She knew the poem and went on in her head with the next lines…to hide the fault I see / that mercy I to others show / that mercy show to me. It was strange that the word mercy, her given name, would show up in duplicate at this moment. Two of any one thing meant balance, partnership or opposites, either way it meant a pairing of something. Since coincidences didn’t exist in her world, Fate was at work here. She swept a hurried glance around the area, searching for other signs she’d overlooked.

“Let it be known the Honorable Judge J. A. Swanson has authorized me to accept a plea of innocent and commute the death sentence.” He leveled a hard gaze on the condemned man. “Reid Leighton Corvane, this is your last chance to save your own life.”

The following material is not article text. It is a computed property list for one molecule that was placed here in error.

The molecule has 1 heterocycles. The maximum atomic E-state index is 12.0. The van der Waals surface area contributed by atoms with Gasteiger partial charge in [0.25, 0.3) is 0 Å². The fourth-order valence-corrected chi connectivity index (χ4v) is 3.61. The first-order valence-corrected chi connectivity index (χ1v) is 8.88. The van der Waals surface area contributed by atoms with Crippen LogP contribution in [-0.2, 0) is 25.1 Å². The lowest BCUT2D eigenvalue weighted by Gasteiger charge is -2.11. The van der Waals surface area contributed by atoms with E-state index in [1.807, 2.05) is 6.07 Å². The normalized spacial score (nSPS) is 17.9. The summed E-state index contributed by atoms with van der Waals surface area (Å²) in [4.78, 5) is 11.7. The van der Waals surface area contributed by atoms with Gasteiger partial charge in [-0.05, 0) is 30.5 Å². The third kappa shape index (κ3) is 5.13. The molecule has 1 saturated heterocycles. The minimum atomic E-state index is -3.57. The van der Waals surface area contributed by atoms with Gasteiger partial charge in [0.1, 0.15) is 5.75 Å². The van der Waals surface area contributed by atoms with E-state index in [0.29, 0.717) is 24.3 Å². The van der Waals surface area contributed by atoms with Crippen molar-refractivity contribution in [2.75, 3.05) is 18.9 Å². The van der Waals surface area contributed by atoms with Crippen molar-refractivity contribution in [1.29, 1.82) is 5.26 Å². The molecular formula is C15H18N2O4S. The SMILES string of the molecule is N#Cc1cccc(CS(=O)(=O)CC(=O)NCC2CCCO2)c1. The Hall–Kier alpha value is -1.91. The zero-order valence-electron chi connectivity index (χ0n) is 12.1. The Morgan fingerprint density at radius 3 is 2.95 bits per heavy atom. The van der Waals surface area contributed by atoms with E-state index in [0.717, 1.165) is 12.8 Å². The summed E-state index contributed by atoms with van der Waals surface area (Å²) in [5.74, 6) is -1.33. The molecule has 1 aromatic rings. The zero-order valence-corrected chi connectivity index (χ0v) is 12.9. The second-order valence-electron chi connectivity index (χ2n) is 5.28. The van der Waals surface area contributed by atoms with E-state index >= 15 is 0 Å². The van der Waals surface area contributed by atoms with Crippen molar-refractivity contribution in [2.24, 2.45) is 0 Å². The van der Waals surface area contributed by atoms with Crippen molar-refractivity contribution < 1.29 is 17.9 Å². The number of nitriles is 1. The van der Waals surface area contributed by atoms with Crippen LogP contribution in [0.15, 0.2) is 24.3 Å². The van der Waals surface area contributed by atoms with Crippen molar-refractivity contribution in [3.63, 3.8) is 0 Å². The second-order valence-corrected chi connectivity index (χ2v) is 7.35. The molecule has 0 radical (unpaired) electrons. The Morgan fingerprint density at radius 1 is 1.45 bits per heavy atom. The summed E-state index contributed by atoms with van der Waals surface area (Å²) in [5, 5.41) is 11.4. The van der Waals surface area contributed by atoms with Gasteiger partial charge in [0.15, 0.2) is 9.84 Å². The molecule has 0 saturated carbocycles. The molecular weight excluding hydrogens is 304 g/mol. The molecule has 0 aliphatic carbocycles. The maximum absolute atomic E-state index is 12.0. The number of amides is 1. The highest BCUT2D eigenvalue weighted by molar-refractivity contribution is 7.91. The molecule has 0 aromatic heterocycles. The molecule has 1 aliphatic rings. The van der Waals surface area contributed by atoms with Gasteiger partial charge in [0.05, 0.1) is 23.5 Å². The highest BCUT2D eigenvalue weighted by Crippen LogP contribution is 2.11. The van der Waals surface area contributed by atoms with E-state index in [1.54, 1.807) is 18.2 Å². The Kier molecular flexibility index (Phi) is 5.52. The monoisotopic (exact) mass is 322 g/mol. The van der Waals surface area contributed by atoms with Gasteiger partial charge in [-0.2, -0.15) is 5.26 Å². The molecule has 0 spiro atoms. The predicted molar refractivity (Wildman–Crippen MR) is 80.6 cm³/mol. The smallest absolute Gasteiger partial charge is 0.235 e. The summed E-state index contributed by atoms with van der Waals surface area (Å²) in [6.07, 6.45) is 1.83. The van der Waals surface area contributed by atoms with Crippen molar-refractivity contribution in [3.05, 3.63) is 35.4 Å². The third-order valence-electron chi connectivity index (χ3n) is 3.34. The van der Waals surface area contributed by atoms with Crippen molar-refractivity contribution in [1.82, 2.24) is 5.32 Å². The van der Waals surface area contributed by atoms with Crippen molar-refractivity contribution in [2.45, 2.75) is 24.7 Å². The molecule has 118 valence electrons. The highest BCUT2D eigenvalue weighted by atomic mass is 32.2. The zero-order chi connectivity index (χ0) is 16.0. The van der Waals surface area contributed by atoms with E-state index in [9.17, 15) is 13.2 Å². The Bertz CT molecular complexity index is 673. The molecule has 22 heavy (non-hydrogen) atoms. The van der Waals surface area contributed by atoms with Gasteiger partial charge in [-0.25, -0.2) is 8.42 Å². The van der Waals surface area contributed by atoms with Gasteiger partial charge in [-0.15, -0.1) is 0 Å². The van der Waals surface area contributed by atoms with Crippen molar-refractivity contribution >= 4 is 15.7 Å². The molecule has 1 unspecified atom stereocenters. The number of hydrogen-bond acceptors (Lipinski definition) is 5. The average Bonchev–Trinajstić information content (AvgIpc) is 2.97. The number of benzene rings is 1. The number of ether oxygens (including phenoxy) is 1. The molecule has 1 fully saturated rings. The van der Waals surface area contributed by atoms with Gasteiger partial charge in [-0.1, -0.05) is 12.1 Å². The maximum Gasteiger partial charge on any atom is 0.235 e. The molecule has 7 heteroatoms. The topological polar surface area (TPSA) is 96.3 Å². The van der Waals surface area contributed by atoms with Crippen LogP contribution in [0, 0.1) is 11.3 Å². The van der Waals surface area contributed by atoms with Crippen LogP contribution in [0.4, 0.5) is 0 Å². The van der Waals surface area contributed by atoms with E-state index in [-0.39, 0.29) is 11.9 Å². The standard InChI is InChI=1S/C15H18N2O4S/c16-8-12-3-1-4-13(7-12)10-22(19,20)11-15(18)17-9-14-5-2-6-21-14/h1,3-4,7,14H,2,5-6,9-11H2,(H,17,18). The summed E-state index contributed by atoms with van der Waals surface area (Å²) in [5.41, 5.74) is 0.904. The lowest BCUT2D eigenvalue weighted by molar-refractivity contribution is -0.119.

What? A Corvane? Here?” The words burst forth, loud and unbidden. Jolted, stunned to her bones, Mercy grabbed a better hold on the branch to keep her seat. So her months of conjuring had proven fruitful after all.

Until next time,

Kaye Spencer

Writing through history one romance upon a time

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Image Citations:
  • Image of Sarah Good's memorial stone - stone commemorating the death of Sarah Good, hanged as a witch during the Salem Witch Trials in 1692. The stone is part of the Salem Witch Trials Tricentennial Memorial (dedicated in 1992) in Salem, Massachusetts, USA. [no changes made to image - photographer: ] 2017.09-12
  • Image of Rebecca Nurse in chains - By Freeland A. Carter, artist - The Witch of Salem, or Credulity Run Mad, by John R. Musick. New York: Funk & Wagnalls Company, 1893. p. 275. See [1], Public Domain, {{PD-US}} – published in the U.S. before 1923 and public domain in the U.S. 2017.09-12